Trini artiste Bunji Garlin defends popularity of Soca in Jamaica

By Hanan Redwan Published on April 21, 2023
Trini artiste Bunji Garlin defends popularity of Soca in Jamaica

On the heels of the Carnival season, which saw a massive showing for road march on Sunday, Trinidadian Soca artiste Bunji Garlin sought to explain the rising popularity of the genre and Carnival in Jamaica in a series of tweets earlier this week.

The artiste, who performed at a number of events in Jamaica for the Carnival season, including at Wi Fete at Sabina Park on Saturday, declared that it was his "duty" to help spread awareness on the proliferation of a culture that originated in his homeland of Trinidad and Tobago.


"While soca and Carnival has been ‘growing’ in JA, they’ve been more than ‘warming up’ to soca. The soca movement in Jamaica been on a serious level, and it’s one of those things that happened in a ‘right under your nose’ kinda setting," he said on Twitter on Tuesday.

He noted that Carnival in Jamaica originated on the campus of The University of the West Indies in the 1940s, when student of the UWI from different Caribbean islands recreated Carnival to celebrate like home.

However, he argued that, during those early years, it was still viewed as "foreign" to the wider Jamaica, but gained traction in 1989, when musician and producer Bryon Lee took over.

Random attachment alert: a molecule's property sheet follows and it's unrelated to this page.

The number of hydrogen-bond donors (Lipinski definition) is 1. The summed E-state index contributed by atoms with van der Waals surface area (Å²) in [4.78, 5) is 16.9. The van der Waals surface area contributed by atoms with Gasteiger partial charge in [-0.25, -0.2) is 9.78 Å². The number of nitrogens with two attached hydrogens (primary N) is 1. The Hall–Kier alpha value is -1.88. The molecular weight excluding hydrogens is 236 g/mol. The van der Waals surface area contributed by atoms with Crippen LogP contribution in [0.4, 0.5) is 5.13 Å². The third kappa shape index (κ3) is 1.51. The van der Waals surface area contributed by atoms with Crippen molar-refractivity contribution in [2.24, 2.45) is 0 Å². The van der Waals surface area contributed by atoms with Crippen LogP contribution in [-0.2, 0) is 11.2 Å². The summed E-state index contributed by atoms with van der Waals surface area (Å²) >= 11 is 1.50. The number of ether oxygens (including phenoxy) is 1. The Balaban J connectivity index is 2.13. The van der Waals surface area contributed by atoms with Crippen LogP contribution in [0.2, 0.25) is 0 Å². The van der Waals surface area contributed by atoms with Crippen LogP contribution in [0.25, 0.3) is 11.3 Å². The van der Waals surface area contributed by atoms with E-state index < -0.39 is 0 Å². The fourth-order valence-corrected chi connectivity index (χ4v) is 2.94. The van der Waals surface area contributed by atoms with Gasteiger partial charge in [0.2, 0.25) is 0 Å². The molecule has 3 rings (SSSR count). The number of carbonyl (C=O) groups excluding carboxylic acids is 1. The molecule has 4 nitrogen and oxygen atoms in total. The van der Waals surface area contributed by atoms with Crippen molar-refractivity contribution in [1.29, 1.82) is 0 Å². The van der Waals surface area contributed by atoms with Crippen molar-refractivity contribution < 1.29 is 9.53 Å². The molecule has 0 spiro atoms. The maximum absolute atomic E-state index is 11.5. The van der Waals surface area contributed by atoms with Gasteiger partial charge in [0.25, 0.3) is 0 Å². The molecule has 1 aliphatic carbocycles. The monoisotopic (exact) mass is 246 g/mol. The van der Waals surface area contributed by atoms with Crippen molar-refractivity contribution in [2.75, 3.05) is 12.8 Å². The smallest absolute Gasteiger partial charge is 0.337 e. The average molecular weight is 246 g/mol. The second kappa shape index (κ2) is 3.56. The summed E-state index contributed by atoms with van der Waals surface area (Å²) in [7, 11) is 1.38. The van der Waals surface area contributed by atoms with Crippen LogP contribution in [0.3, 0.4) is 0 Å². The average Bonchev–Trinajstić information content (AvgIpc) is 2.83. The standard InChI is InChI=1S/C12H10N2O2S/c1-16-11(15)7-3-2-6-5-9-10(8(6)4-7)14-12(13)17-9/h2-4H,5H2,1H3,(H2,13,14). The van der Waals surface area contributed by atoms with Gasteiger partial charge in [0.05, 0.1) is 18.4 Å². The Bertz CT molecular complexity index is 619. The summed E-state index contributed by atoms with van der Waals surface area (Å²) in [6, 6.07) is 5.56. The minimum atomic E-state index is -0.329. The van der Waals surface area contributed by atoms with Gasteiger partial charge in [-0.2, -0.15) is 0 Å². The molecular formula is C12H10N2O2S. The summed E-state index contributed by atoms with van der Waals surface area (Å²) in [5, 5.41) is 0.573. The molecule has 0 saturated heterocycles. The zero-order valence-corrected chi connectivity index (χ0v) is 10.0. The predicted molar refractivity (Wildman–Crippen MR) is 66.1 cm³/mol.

Sharing pictures of Jamaica's first official Carnival event hosted by Byron Lee 33 years ago, Bunji Garlin contends that Byron Lee's mandate was to make Carnival "available to all".

"When I started going to Jamaica for Carnival from my first year on the scene, 1999, the turnouts at soca events and road in Jamaica was already clocking seriously huge numbers, but because the media coverage was based on territory, outside of JA wouldn’t get such news," he said.

The 'Hard Fete' artiste explained that during the time when Carnival was booming in Jamaica, the major events would have already concluded in his native island of Trinidad and Tobago. Therefore, Trinidadians were unaware of what was happening in Jamaica, as news on social or Carnival did not get much traction outside of Carnival season on the island.

"Unless you actually went looking for newspapers to know or for a video/audio stream of some sort, you would not have known that was happening in Ja on that level already," he said.

Meanwhile, his fans, grateful for the information, also took the moment to reminisce on their own carnival experience in Jamaica.

"Don't forget the scores of Jamaicans who've studied in TT & Bim (Barbados) over the decades and came back with soca in their blood, 'straight off the jumbo jet'," one wrote.

"Thanks for the information! My last JA Carnival dates back to 2016, and I have been trying to get back ever since!! But, other than TT's , I totally enjoy JA vibes, parties — Frenchmen — and food, and did I say vibes #socatotheworld #onecaribbean," another added.

Hanan Redwan

Hanan Redwan

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